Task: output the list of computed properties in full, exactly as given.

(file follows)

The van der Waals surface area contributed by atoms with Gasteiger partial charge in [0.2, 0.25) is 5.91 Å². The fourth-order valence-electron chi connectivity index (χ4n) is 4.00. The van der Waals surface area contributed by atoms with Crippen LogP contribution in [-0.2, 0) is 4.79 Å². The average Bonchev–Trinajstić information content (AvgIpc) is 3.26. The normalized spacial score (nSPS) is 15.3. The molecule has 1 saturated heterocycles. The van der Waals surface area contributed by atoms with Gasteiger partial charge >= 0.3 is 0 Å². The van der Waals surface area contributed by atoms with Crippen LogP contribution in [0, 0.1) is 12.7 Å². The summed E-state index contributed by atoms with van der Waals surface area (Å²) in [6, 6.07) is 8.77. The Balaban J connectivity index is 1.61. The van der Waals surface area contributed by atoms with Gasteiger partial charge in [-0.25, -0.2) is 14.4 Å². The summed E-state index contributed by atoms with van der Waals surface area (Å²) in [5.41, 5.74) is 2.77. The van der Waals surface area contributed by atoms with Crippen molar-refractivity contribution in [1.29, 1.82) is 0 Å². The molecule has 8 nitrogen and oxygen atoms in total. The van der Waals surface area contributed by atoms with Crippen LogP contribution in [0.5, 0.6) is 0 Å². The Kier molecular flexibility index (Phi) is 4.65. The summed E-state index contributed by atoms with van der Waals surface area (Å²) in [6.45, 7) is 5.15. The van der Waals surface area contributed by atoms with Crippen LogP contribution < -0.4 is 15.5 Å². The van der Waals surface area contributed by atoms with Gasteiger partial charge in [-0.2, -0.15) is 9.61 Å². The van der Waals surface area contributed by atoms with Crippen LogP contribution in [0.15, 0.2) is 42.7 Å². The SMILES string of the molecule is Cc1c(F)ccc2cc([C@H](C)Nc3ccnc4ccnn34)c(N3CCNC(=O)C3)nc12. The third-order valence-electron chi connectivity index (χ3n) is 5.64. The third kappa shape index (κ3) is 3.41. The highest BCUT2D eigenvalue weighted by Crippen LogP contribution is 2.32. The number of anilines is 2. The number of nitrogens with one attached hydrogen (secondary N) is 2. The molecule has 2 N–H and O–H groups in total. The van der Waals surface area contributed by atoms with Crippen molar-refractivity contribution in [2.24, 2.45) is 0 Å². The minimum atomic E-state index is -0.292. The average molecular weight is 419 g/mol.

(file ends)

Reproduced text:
The van der Waals surface area contributed by atoms with Gasteiger partial charge in [0.2, 0.25) is 5.91 Å². The fourth-order valence-electron chi connectivity index (χ4n) is 4.00. The van der Waals surface area contributed by atoms with Crippen LogP contribution in [-0.2, 0) is 4.79 Å². The average Bonchev–Trinajstić information content (AvgIpc) is 3.26. The normalized spacial score (nSPS) is 15.3. The molecule has 1 saturated heterocycles. The van der Waals surface area contributed by atoms with Gasteiger partial charge >= 0.3 is 0 Å². The van der Waals surface area contributed by atoms with Crippen LogP contribution in [0, 0.1) is 12.7 Å². The summed E-state index contributed by atoms with van der Waals surface area (Å²) in [6, 6.07) is 8.77. The Balaban J connectivity index is 1.61. The van der Waals surface area contributed by atoms with Gasteiger partial charge in [-0.25, -0.2) is 14.4 Å². The summed E-state index contributed by atoms with van der Waals surface area (Å²) in [5.41, 5.74) is 2.77. The van der Waals surface area contributed by atoms with Crippen molar-refractivity contribution in [1.29, 1.82) is 0 Å². The molecule has 8 nitrogen and oxygen atoms in total. The van der Waals surface area contributed by atoms with Crippen LogP contribution in [0.5, 0.6) is 0 Å². The Kier molecular flexibility index (Phi) is 4.65. The summed E-state index contributed by atoms with van der Waals surface area (Å²) in [6.45, 7) is 5.15. The van der Waals surface area contributed by atoms with Crippen LogP contribution < -0.4 is 15.5 Å². The van der Waals surface area contributed by atoms with Gasteiger partial charge in [-0.2, -0.15) is 9.61 Å². The van der Waals surface area contributed by atoms with Crippen LogP contribution in [0.15, 0.2) is 42.7 Å². The SMILES string of the molecule is Cc1c(F)ccc2cc([C@H](C)Nc3ccnc4ccnn34)c(N3CCNC(=O)C3)nc12. The third-order valence-electron chi connectivity index (χ3n) is 5.64. The third kappa shape index (κ3) is 3.41. The highest BCUT2D eigenvalue weighted by Crippen LogP contribution is 2.32. The number of anilines is 2. The number of nitrogens with one attached hydrogen (secondary N) is 2. The molecule has 2 N–H and O–H groups in total. The van der Waals surface area contributed by atoms with Crippen molar-refractivity contribution in [2.24, 2.45) is 0 Å². The minimum atomic E-state index is -0.292. The average molecular weight is 419 g/mol.